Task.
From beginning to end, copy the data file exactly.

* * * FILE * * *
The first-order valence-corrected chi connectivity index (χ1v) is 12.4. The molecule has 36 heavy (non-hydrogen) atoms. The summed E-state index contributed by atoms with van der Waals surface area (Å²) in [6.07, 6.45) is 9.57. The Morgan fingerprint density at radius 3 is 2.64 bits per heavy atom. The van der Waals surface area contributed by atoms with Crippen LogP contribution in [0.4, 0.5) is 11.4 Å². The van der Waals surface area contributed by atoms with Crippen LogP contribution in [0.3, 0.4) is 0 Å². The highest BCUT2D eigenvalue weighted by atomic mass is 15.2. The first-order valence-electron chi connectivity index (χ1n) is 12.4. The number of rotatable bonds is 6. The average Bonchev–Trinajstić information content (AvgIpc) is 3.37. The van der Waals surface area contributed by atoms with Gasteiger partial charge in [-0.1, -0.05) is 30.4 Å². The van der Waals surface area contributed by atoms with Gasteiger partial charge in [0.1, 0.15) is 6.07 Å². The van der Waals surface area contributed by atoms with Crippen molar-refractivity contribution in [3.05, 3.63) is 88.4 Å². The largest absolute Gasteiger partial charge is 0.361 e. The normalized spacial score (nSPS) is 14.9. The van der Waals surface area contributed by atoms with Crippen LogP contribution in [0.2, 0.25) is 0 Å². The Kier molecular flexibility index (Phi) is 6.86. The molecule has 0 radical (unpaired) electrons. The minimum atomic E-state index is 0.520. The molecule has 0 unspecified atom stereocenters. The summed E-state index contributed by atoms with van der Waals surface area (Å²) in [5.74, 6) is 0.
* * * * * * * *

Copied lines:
The first-order valence-corrected chi connectivity index (χ1v) is 12.4. The molecule has 36 heavy (non-hydrogen) atoms. The summed E-state index contributed by atoms with van der Waals surface area (Å²) in [6.07, 6.45) is 9.57. The Morgan fingerprint density at radius 3 is 2.64 bits per heavy atom. The van der Waals surface area contributed by atoms with Crippen LogP contribution in [0.4, 0.5) is 11.4 Å². The van der Waals surface area contributed by atoms with Crippen LogP contribution in [0.3, 0.4) is 0 Å². The highest BCUT2D eigenvalue weighted by atomic mass is 15.2. The first-order valence-electron chi connectivity index (χ1n) is 12.4. The number of rotatable bonds is 6. The average Bonchev–Trinajstić information content (AvgIpc) is 3.37. The van der Waals surface area contributed by atoms with Gasteiger partial charge in [-0.1, -0.05) is 30.4 Å². The van der Waals surface area contributed by atoms with Gasteiger partial charge in [0.1, 0.15) is 6.07 Å². The van der Waals surface area contributed by atoms with Crippen molar-refractivity contribution in [3.05, 3.63) is 88.4 Å². The largest absolute Gasteiger partial charge is 0.361 e. The normalized spacial score (nSPS) is 14.9. The van der Waals surface area contributed by atoms with Crippen LogP contribution in [0.2, 0.25) is 0 Å². The Kier molecular flexibility index (Phi) is 6.86. The molecule has 0 radical (unpaired) electrons. The minimum atomic E-state index is 0.520. The molecule has 0 unspecified atom stereocenters. The summed E-state index contributed by atoms with van der Waals surface area (Å²) in [5.74, 6) is 0.